INSIGHTS ON IVOR Part 47

Insights Into Ivor

   Part Forty-Seven

As you will already have read I was interested in sport from a very early age, playing football, cricket, tennis and golf. My youngest son Martin, born in 1962, followed my sporting interest when he was older but our eldest son Chris wasn’t particularly interested in ball games. Football or cricket left him cold. He much preferred to sit by a river, canal or pond with a fishing rod and cast his line, with some poor innocent maggot attached, into the water and then wait for a hungry, unsuspecting fish to take the bait.

I suppose you could say Chris had fallen for fishing, hook, line and sinker. Talking of maggots Kathy had a fright one day when opening the fridge she saw a plastic container of wriggling maggots looking at her.

 You can imagine she was, shall we say, not very pleased,  To Chris, it was sensible to put the maggots in the fridge and thereby have fresh live maggots for the hungry fish. Boys will be boys.

 Fortunately, there was a pond within cycling distance from our home in Church Crookham. We bought Chris a new bike (no, it wasn’t the Green Flash) and off he’d go with one of his friends on their bikes complete with rods, maggots, folding seats, a large umbrella, a sandwich or two and drinks for themselves.

It was on such a fishing trip one day when Chris was hit by a car and sustained a broken leg.  He was hospitalised and eventually came out with his leg in a plaster caste and a pair of crutches. The car driver was summoned to court for dangerous driving but was found not guilty.

I remember Chris’s incapacity didn’t stop us going away on a weeks holiday to Mevagissey in Cornwall. There were echoes here of Long John Silver as Chris walked along the harbour walls. He only needed a parrot on his shoulder and uttering the time-honoured phrase ‘shiver me timbers Jim Lad’ to complete the image.

 Despite the accident, it didn’t stop us, as a family,  going to Mevagissey many times after the accident. We had found a very friendly couple who ran a Bed and Breakfast business in their house a few miles outside Mevagissey. I remember one trip we did when Chris and Martin wanted to fish off the harbour wall. Chris caught a fish or two but Martin couldn’t even get a bite. So, unknown to him, when he wasn’t looking I took a fish of Chris’s line and transferred it to Martins. He stood there completely unaware until Chris and I shouted out to him ‘Look, Martin, you’ve got a bite’  the look of surprise and delight on his face was a joy to behold as this shimmering fighting tiddler rose from the water into the summer sunlight.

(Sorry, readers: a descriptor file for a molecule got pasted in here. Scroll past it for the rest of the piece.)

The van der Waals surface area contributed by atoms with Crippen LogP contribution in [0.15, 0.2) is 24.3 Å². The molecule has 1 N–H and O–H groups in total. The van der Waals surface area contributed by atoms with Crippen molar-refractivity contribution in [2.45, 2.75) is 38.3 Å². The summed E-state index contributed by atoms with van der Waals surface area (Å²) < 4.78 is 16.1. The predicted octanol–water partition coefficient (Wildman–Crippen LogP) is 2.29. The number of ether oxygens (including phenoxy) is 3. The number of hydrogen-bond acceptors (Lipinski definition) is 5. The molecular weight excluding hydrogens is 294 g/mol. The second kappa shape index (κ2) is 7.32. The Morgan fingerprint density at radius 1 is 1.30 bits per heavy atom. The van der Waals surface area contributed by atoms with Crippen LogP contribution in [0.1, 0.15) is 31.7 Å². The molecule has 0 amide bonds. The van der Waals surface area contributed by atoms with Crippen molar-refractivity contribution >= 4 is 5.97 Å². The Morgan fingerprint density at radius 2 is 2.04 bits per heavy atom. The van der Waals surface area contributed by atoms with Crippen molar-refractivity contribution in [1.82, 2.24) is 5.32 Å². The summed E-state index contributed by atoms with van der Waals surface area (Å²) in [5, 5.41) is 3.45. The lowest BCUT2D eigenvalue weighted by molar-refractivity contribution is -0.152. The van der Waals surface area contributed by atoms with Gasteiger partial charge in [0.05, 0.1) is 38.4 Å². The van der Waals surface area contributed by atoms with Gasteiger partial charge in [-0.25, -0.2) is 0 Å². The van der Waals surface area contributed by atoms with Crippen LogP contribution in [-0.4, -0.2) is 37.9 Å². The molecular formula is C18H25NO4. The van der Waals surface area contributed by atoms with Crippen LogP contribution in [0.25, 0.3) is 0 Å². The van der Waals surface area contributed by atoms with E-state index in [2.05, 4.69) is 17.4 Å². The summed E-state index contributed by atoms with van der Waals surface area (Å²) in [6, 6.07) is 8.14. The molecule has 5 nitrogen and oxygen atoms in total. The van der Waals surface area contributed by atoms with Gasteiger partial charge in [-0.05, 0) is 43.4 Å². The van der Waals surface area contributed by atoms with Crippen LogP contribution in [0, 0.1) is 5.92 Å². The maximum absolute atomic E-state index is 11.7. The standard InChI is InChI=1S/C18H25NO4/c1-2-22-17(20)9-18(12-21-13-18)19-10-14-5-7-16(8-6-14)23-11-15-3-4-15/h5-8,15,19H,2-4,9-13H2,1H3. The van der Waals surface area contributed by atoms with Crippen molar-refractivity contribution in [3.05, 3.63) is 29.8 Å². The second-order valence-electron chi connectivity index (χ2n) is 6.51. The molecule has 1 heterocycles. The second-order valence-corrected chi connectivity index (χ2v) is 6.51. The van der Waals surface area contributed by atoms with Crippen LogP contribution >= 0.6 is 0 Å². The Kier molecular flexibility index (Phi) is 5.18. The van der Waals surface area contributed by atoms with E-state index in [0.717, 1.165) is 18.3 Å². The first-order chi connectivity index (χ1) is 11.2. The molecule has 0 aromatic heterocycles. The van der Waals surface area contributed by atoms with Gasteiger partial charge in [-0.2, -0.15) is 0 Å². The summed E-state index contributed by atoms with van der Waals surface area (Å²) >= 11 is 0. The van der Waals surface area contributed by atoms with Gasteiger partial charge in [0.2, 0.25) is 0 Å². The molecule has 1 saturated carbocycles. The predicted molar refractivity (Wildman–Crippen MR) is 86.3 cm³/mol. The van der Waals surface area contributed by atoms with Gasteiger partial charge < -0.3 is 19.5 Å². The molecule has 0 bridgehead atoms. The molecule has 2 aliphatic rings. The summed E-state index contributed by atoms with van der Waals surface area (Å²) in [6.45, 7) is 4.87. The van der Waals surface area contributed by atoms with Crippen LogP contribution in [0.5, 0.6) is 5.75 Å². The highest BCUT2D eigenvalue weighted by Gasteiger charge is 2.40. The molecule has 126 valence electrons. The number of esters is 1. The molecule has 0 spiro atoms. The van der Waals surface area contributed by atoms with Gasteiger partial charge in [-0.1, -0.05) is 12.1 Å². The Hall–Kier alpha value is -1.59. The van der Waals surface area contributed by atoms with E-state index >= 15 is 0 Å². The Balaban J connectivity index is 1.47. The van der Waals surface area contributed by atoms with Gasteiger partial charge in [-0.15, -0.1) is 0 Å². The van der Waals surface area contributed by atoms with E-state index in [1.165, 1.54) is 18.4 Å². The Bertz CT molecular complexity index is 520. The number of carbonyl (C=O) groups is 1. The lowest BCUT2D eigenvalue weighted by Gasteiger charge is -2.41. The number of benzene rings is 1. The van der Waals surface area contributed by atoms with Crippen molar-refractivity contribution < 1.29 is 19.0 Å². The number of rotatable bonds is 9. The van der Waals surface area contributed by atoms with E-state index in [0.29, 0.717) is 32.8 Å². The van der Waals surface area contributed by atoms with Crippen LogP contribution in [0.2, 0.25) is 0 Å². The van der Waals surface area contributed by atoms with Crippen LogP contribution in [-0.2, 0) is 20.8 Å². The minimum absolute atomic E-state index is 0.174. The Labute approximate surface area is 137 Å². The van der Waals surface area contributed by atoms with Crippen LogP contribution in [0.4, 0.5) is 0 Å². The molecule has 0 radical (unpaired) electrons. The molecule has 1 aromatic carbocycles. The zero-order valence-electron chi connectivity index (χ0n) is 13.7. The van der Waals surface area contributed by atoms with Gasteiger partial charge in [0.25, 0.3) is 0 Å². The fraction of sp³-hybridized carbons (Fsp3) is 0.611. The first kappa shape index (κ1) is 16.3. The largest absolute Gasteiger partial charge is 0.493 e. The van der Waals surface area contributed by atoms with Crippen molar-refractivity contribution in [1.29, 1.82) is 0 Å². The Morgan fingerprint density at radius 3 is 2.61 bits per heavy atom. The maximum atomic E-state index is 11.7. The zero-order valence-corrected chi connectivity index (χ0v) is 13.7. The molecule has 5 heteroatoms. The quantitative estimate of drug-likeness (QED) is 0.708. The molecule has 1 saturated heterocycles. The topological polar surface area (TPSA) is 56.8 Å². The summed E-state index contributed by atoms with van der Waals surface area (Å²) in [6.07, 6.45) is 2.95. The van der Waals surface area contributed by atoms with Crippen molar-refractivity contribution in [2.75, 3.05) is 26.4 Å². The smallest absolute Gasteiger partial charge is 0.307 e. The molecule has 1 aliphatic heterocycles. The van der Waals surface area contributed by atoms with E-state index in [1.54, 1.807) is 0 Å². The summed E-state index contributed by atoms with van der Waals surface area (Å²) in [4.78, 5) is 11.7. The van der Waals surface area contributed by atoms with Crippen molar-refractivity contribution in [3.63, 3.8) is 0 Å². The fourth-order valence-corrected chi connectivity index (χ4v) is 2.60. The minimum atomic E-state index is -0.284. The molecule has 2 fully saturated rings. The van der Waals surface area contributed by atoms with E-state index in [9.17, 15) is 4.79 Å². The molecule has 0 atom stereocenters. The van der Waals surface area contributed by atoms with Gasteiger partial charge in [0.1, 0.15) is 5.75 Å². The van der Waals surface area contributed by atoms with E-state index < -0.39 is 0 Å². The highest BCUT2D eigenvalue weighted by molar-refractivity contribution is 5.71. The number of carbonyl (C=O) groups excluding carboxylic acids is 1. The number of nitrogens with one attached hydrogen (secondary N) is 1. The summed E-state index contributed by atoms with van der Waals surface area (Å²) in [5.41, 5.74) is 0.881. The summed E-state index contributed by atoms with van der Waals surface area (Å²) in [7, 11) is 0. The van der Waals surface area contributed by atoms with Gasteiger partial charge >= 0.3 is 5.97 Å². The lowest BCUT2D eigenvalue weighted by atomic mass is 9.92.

Mevagissey is like so many fishing ports in that you can pay to take a trip on a fishing boat out beyond the harbour wall and try for bigger fish like Mackerel, So, one day we decided to give it a try. Kathy got on first and I followed with the boys. I deliberately sat with my arms around them just in case one of them might fall over the side of the boat. The water was calm and everything went well as we left the harbour and headed out to the not so calm open sea. But after about 15 minutes I told the Skipper of the vessel that I felt a bit queasy whereupon he signalled me to move from the back of the boat and take a more stable seat in the middle. At that point, I felt so sick that I just had to take his advice and move to the middle. I was so relieved when we returned to the sanctuary of the Harbour. 

 The Skipper had caught quite a lot of Mackerel and as we staggered off his boat, he said to us ‘How many would you like to take home’?   At that moment in time, I never wanted to see another Mackerel or any fish again  But Chris and Martin wanted to have some so I gave in and they left the boat and proudly walked through the village back to our car with 4 or 5 mackerel tied around with string and took them back to our B/B house where they were gratefully received by our friendly hosts. The irony is that now I love Mackerel.

 

--End of Part Forty-Seven--